Analysis

Pew Biomedical Scholar Wins MacArthur Fellowship

Manu Prakash recognized for his innovative devices that engage the public in scientific exploration

Manu Prakash

2013 Pew biomedical scholar Manu Prakash presents Foldscope, an origami-inspired microscope developed by his lab, at TEDGlobal 2012.

© James Duncan Davidson

The John D. and Catherine T. MacArthur Foundation announced its 2016 fellows on Sept. 22, and among the prestigious prize’s 23 recipients was Manu Prakash, a 2013 Pew scholar and assistant professor of bioengineering at Stanford University. The MacArthur Fellowship provides unrestricted five-year grants to exceptionally creative individuals in diverse fields and, similar to Pew’s biomedical research programs, encourages exploration of new or neglected questions and collaboration across disciplines.

At 36 years old, Prakash has already made significant contributions to his field. His laboratory developed the Foldscope, a lightweight yet durable paper microscope that can be assembled for less than a dollar; OScan, a smartphone app to detect oral cancer; and a chemistry set created from parts of a music box. Through such innovations, Prakash aims to make science more accessible and affordable for nonscientists and those living in remote areas.

“It’s really about letting people ask their own questions, both in a whimsical way … but also in a very serious manner that affects their own lives,” Prakash said in a video posted with the announcement of his MacArthur award.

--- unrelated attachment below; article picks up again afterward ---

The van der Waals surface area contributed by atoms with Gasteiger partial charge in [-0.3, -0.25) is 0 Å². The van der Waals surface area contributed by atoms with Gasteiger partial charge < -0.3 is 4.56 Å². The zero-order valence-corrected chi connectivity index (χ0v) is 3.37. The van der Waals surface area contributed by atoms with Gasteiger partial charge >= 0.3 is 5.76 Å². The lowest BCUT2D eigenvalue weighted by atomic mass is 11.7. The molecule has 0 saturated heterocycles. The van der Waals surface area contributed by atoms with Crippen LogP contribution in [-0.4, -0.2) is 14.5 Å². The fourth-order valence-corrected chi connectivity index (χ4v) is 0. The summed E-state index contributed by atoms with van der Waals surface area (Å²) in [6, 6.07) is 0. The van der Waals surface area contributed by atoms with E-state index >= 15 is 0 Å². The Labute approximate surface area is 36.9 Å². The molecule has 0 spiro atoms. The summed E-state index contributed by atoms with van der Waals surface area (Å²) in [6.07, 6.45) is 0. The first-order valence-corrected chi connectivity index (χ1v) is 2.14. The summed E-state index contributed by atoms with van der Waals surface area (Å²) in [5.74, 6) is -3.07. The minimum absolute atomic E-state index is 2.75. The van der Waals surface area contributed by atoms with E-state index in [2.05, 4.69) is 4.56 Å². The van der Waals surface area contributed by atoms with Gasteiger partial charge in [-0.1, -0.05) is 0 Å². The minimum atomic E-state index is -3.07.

As a Pew scholar, he is developing tools to monitor parasites carried by insects to try to understand—and eventually prevent—the more than a million human deaths caused by diseases like malaria each year. These monitoring tools will be coupled with cellphone applications that citizen scientists can use to map and track the spread of disease.

Prakash, who grew up in India, was inspired to manipulate materials at hand as a way to make the most of scarce resources. He comes from a diverse scientific background, having been a computer scientist during his bachelor’s training at the Indian Institute of Technology; a physicist during his doctoral studies at the Massachusetts Institute of Technology; and an ecologist during his postdoctoral fellowship in organismic biology at Harvard University.

Prakash’s work has been featured in major media outlets including The New York TimesScientific American, The New Yorker, and Popular Science. In 2014, he was named one of MIT Technology Review’s “35 Innovators Under 35.”

This year’s class of MacArthur fellows includes other promising young biomedical scientists, such as Dianne Newman, a microbiologist at the California Institute of Technology; and Rebecca Richards-Kortum, a bioengineer at Rice University.

Kara Coleman directs The Pew Charitable Trusts’ biomedical research programs.

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